(Warning: this will probably piss off some readers, so if you prefer not to get all riled up please feel free to come back later when there is something less controversial to read)
Once Allah’s Apostle went out to the Musalla (to offer the prayer) o ‘Id-al-Adha or Al-Fitr prayer. Then he passed by the women and said, “O women! Give alms, as I have seen that the majority of the dwellers of Hell-fire were you (women).” They asked, “Why is it so, O Allah’s Apostle ?” He replied, “You curse frequently and are ungrateful to your husbands. I have not seen anyone more deficient in intelligence and religion than you. A cautious sensible man could be led astray by some of you.” The women asked, “O Allah’s Apostle! What is deficient in our intelligence and religion?” He said, “Is not the evidence of two women equal to the witness of one man?” They replied in the affirmative. He said, “This is the deficiency in her intelligence. Isn’t it true that a woman can neither pray nor fast during her menses?” The women replied in the affirmative. He said, “This is the deficiency in her religion.”
– Volume 1, Book 6, Number 301 of Sahih Bukhari. It is considered by many Muslims to be the most authentic book after the Quran itself.
This is just one example, I realize, but come on! THIS is equality before God? When I first read the Quran, I was blown away by how beautiful and inspiring it was. I couldn’t understand where so many practices were drawn from it, so I began researching the hadiths since it seems a lot of the practices were “clarified” by the hadiths. I have been studying them a lot lately, and I have something to say:
I reject the hadiths.
There, I said it. I think whatever truth they held was likely corrupted by time, politics and sectarian interests. I think that many of them conflict with both the general principles of the Quran and in some cases specific ones. Given that, I feel I can’t trust the weight of authority they have been granted throughout history. In fact, I wouldn’t give them more authority than the gossip columns of celebrity magazines.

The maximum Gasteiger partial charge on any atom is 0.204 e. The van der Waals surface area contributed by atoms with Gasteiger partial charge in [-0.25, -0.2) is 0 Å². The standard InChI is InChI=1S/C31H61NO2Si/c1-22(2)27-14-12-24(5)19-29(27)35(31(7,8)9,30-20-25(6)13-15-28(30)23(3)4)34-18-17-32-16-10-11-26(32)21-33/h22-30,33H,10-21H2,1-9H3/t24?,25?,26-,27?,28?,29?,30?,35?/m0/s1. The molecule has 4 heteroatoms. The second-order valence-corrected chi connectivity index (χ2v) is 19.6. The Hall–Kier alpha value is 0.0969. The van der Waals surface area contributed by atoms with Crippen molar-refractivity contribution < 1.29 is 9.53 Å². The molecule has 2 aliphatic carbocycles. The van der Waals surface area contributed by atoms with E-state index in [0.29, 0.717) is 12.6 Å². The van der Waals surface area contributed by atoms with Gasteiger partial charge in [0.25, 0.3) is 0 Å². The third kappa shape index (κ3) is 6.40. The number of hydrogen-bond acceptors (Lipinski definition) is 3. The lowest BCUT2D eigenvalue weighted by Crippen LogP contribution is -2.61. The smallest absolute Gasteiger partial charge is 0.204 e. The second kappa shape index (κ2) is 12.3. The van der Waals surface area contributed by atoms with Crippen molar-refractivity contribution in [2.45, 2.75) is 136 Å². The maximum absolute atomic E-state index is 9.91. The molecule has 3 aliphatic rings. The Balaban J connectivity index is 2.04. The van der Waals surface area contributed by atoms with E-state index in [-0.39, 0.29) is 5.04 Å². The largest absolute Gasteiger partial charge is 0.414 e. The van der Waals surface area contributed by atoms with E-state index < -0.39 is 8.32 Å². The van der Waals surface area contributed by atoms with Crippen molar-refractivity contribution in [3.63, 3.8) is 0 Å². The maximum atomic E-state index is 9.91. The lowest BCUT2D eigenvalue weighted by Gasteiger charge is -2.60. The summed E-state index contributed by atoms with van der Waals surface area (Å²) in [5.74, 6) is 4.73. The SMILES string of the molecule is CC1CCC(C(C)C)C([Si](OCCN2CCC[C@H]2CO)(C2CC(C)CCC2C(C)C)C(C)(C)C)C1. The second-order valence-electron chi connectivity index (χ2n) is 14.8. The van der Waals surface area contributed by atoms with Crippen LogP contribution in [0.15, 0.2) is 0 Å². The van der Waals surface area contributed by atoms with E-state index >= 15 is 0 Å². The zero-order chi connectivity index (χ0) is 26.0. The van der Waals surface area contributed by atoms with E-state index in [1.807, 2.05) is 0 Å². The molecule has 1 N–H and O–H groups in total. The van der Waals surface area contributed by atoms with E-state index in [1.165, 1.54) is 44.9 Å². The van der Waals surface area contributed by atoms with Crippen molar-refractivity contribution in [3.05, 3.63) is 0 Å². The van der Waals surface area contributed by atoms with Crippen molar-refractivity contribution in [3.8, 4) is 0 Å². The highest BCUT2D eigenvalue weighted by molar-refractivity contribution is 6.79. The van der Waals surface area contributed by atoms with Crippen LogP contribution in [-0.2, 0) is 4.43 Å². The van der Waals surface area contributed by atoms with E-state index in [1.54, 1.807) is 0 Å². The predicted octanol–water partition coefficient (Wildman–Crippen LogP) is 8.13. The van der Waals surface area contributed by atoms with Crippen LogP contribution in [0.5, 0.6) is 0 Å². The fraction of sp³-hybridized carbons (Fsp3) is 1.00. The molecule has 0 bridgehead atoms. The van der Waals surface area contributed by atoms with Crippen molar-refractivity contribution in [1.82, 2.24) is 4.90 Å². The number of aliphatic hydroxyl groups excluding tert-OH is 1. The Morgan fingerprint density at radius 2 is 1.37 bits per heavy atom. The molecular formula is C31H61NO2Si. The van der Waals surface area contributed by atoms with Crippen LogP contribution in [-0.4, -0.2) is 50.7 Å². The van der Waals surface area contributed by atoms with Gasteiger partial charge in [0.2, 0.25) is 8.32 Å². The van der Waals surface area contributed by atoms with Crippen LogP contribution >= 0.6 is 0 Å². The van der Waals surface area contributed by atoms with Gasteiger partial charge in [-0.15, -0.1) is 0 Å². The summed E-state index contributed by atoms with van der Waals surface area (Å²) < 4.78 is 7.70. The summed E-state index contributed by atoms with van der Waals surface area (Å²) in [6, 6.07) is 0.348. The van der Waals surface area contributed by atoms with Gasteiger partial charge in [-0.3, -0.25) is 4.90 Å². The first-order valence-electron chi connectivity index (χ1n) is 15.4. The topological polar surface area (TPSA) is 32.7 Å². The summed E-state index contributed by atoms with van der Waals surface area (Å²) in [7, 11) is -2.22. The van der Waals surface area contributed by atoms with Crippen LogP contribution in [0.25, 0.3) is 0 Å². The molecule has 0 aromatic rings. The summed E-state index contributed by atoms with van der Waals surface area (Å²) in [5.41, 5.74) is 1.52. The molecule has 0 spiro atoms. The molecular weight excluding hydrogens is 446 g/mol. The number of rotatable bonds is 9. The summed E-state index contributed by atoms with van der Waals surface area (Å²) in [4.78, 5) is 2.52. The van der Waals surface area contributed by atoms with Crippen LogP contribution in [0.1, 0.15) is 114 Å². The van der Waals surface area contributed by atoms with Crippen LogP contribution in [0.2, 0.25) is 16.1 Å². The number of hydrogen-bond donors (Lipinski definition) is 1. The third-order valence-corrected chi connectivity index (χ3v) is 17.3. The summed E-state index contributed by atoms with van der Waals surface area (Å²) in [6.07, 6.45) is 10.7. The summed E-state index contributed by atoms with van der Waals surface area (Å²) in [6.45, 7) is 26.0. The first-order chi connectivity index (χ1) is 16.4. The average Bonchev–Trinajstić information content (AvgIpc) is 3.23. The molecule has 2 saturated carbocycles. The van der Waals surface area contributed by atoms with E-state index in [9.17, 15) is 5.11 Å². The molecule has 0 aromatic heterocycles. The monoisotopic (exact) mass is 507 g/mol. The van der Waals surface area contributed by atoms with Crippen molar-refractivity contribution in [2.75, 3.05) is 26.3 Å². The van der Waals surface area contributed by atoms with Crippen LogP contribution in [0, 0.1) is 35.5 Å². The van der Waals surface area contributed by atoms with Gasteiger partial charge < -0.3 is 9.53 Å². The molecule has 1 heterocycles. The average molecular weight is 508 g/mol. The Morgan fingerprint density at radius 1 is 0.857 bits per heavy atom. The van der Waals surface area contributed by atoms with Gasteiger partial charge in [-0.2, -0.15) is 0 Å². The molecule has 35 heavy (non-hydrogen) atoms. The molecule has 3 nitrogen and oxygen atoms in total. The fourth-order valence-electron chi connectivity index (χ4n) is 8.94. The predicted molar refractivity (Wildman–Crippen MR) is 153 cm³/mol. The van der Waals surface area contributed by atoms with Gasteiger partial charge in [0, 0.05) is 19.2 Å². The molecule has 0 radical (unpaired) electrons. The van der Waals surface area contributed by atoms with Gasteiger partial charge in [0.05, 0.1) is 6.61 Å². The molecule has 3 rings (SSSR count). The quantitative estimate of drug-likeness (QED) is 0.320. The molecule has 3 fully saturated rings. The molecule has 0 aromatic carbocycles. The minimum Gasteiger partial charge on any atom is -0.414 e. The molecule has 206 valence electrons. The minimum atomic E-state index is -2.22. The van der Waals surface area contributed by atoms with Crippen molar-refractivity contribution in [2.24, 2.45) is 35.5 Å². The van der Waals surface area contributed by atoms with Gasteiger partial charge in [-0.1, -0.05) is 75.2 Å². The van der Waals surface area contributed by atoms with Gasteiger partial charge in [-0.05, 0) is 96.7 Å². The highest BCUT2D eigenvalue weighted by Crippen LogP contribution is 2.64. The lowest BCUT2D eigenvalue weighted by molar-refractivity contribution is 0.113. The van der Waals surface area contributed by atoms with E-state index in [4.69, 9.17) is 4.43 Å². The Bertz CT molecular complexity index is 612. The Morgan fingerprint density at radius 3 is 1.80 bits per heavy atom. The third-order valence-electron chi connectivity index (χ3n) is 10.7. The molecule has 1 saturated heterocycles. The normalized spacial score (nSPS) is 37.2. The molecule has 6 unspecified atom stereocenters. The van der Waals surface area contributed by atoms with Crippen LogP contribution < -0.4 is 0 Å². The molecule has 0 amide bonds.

Bukhari collected these hadiths 200 years after the death of Muhammad, and he was the first to compile them. Hadiths are considered authentic by their “chain of transmission” – basically someone heard the Prophet say something, and told someone else, who told someone else, who told someone else, etc. If all those people had – wait for it – good reputations, then the much-passed-around-story is considered the verbatim word of God’s Prophet! Because, of course, nobody would ever use religion for their own ends, right? Nobody would ever twist some important person’s words to suit their own interests, right? Even if I believed that all the people who passed along the stories were completely honest, how could I imagine that all of them had perfect memories?
Rejecting the hadith is not even a new thing (I mean, Muslims were still Muslims during the 200 years before Bukhari started working… did they all do it wrong because they didn’t have the “legitimate” hadiths to guide them?). And early Muslims are recorded as having issues with them too. Even Muhammad himself banned the practice of writing down his sayings (at least, according to hadith… ha ha). Today some scholars are de-emphasizing the hadiths or re-evaluating them, and some are completely rejecting portions as well. Many of these people are being labeled apostates as a result. According to the Quran, it is enough, it is fully detailed and complete.
Look, I’m not saying Muslims who follow the hadiths are wrong, or right. Some Quranists go so far as to accuse those who follow the hadiths of committing shirk! I don’t think anyone has the right to make that accusation. I DO think we ALL have the right to say its wrong to accuse all women of being unintelligent and religiously deficient, its wrong to stone people to death for adultery, and its wrong (well, maybe not wrong, but really, really gross) to drink camel piss (ewww)! I really hope the Prophet didn’t say these things, and I don’t believe for one second that God condones these things. So I guess I’m going to be a Quranist Muslim. I’ll continue to study the hadiths, but mainly to understand exactly which current practices came from the Quran and which came from elsewhere, and to better understand Islamic history.
*Sigh* All right, folks. Try to at least be respectful when you tell me I’m gonna burn in hell. (Just kidding, I’m sure everyone will see this as just another valid point of view…. right?)